StreamingKMeans algorithm

The StreamingKMeans algorithm is a variant of Algorithm 1 from Shindler et al and consists of two steps:

  1. Streaming step
  2. BallKMeans step.

The streaming step is a randomized algorithm that makes one pass through the data and produces as many centroids as it determines is optimal. This step can be viewed as a preparatory dimensionality reduction. If the size of the data stream is n and the expected number of clusters is k, the streaming step will produce roughly k*log(n) clusters that will be passed on to the BallKMeans step which will further reduce the number of clusters down to k. BallKMeans is a randomized Lloyd-type algorithm that has been studied in detail, see Ostrovsky et al.

Streaming step


The streaming step is a derivative of the streaming portion of Algorithm 1 in Shindler et al. The main difference between the two is that Algorithm 1 of Shindler et al assumes the knowledge of the size of the data stream and uses it to set a key parameter for the algorithm. More precisely, the initial distanceCutoff (defined below), which is denoted by f in Shindler et al, is set to 1/(k(1+log(n)). The distanceCutoff influences the number of clusters that the algorithm will produce. In contrast, Mahout implementation does not require the knowledge of the size of the data stream. Instead, it dynamically re-evaluates the parameters that depend on the size of the data stream at runtime as more and more data is processed. In particular, the parameter numClusters (defined below) changes its value as the data is processed.



The algorithm processes the data one-by-one and makes only one pass through the data. The first point from the data stream will form the centroid of the first cluster (this designation may change as more points are processed). Suppose there are r clusters at one point and a new point p is being processed. The new point can either be added to one of the existing r clusters or become a new cluster. To decide:

There will be either r or r+1 clusters after processing a new point.

As the number of clusters increases, it will go over the clusterOvershoot * numClusters limit (numClusters represents a recommendation for the number of clusters that the streaming step should aim for and clusterOvershoot is the slack). To decrease the number of clusters the existing clusters are treated as data points and are re-clustered (collapsed). This tends to make the number of clusters go down. If the number of clusters is still too high, distanceCutoff is increased.

BallKMeans step


The algorithm is a Lloyd-type algorithm that takes a set of weighted vectors and returns k centroids, see Ostrovsky et al for details. The algorithm has two stages:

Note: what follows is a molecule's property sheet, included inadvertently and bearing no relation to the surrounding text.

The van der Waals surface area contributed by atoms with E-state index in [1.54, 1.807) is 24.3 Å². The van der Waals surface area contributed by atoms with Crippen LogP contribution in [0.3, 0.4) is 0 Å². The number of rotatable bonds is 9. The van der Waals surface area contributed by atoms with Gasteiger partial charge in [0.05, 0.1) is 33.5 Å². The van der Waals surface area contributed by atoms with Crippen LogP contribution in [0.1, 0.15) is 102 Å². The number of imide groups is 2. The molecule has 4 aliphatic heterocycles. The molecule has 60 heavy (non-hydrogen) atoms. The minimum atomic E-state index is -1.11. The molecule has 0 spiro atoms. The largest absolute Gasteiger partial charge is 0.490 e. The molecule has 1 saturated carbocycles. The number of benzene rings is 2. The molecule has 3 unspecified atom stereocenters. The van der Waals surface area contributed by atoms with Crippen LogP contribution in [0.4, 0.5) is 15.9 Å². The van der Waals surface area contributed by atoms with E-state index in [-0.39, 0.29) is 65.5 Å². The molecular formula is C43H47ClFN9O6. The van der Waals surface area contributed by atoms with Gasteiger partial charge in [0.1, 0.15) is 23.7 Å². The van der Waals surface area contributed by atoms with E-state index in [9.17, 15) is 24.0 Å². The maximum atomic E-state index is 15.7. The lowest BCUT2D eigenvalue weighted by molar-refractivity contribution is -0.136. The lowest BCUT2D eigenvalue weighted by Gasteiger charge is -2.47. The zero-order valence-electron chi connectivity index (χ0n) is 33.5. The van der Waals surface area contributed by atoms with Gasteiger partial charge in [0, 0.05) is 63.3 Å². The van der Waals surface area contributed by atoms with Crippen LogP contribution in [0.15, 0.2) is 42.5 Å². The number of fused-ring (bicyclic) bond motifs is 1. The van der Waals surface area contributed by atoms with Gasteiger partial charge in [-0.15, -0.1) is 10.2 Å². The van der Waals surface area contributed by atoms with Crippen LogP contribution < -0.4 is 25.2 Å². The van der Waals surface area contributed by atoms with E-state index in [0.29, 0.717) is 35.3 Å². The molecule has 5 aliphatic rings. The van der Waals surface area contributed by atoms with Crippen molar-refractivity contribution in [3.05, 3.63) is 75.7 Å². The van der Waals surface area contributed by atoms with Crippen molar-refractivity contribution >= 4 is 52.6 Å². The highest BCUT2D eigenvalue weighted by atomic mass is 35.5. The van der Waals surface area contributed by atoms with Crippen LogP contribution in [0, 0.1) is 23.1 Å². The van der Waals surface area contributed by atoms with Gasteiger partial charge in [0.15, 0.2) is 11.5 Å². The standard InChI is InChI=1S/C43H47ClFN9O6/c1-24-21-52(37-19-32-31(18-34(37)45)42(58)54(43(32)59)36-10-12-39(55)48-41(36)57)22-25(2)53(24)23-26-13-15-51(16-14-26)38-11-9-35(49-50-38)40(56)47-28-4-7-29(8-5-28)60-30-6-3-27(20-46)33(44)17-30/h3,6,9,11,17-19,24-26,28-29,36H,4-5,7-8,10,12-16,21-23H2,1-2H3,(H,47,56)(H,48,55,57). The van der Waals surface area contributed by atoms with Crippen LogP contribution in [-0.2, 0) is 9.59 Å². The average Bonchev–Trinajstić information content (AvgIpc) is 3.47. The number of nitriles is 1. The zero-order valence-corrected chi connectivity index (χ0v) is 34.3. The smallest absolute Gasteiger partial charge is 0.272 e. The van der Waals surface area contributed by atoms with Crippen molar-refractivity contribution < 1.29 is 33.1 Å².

1. Seeding
  2. Ball k-means

The seeding stage is an initial guess of where the centroids should be. The initial guess is improved using the ball k-means stage.


###Algorithm The algorithm can be instructed to take multiple independent runs (using the numRuns parameter) and the algorithm will select the best solution (i.e., the one with the lowest cost). In practice, one run is sufficient to find a good solution.

Each run operates as follows: a seeding procedure is used to select k centroids, and then ball k-means is run iteratively to refine the solution.

The seeding procedure can be set to either ‘uniformly at random’ or ‘k-means++’ using kMeansPlusPlusInit boolean variable. Seeding with k-means++ involves more computation but offers better results in practice.

Each iteration of ball k-means runs as follows:

  1. Clusters are formed by assigning each datapoint to the nearest centroid
  2. The centers of mass of the trimmed clusters (see trimFraction parameter above) become the new centroids

The data may be partitioned into a test set and a training set (see testProbability). The seeding procedure and ball k-means run on the training set. The cost is computed on the test set.

##Usage of StreamingKMeans

 bin/mahout streamingkmeans  
   -i <input>  
   -o <output> 
   -k <k>  
   -km <estimatedNumMapClusters>  
   -e <estimatedDistanceCutoff>  
   -mi <maxNumIterations>  
   -tf <trimFraction>  
   -testp <testProbability>  
   -nbkm <numBallKMeansRuns>  
   -dm <distanceMeasure>   
   -sc <searcherClass>  
   -np <numProjections>  
   -s <searchSize>   
   -xm <method>  
   --tempDir <tempDir>   
   --startPhase <startPhase>   
   --endPhase <endPhase>                    

###Details on Job-Specific Options:


  1. M. Shindler, A. Wong, A. Meyerson: Fast and Accurate k-means For Large Datasets
  2. R. Ostrovsky, Y. Rabani, L. Schulman, Ch. Swamy: The Effectiveness of Lloyd-Type Methods for the k-means Problem